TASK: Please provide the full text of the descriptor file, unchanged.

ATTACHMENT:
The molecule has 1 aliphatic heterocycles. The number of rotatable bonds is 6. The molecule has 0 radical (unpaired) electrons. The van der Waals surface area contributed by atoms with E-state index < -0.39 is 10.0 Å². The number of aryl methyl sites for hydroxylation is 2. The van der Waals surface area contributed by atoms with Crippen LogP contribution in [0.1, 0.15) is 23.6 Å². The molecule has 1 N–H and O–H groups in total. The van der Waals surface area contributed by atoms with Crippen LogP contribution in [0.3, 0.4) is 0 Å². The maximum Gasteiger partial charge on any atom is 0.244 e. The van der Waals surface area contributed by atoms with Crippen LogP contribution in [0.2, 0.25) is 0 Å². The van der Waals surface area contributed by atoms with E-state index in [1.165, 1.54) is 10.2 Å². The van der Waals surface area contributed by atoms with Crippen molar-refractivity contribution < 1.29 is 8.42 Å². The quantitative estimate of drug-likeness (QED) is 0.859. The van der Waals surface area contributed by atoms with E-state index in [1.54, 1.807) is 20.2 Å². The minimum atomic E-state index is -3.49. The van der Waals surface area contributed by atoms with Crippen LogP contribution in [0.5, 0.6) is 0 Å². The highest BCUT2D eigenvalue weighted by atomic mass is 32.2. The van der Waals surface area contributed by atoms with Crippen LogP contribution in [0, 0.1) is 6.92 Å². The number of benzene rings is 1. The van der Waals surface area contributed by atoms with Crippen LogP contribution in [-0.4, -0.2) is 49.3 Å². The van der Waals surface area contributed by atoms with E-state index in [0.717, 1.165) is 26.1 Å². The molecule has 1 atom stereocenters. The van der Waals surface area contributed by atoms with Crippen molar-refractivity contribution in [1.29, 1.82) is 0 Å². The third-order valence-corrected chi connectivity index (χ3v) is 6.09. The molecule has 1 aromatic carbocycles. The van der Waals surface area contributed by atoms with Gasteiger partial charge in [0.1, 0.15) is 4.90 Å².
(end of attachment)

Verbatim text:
The molecule has 1 aliphatic heterocycles. The number of rotatable bonds is 6. The molecule has 0 radical (unpaired) electrons. The van der Waals surface area contributed by atoms with E-state index < -0.39 is 10.0 Å². The number of aryl methyl sites for hydroxylation is 2. The van der Waals surface area contributed by atoms with Crippen LogP contribution in [0.1, 0.15) is 23.6 Å². The molecule has 1 N–H and O–H groups in total. The van der Waals surface area contributed by atoms with Crippen LogP contribution in [0.3, 0.4) is 0 Å². The maximum Gasteiger partial charge on any atom is 0.244 e. The van der Waals surface area contributed by atoms with Crippen LogP contribution in [0.2, 0.25) is 0 Å². The van der Waals surface area contributed by atoms with E-state index in [1.165, 1.54) is 10.2 Å². The van der Waals surface area contributed by atoms with Crippen molar-refractivity contribution < 1.29 is 8.42 Å². The quantitative estimate of drug-likeness (QED) is 0.859. The van der Waals surface area contributed by atoms with E-state index in [1.54, 1.807) is 20.2 Å². The minimum atomic E-state index is -3.49. The van der Waals surface area contributed by atoms with Crippen LogP contribution in [0.5, 0.6) is 0 Å². The highest BCUT2D eigenvalue weighted by atomic mass is 32.2. The van der Waals surface area contributed by atoms with Crippen LogP contribution in [0, 0.1) is 6.92 Å². The number of benzene rings is 1. The van der Waals surface area contributed by atoms with Crippen LogP contribution in [-0.4, -0.2) is 49.3 Å². The van der Waals surface area contributed by atoms with E-state index in [0.717, 1.165) is 26.1 Å². The molecule has 1 atom stereocenters. The van der Waals surface area contributed by atoms with Crippen molar-refractivity contribution in [1.29, 1.82) is 0 Å². The third-order valence-corrected chi connectivity index (χ3v) is 6.09. The molecule has 1 aromatic carbocycles. The van der Waals surface area contributed by atoms with Gasteiger partial charge in [0.1, 0.15) is 4.90 Å².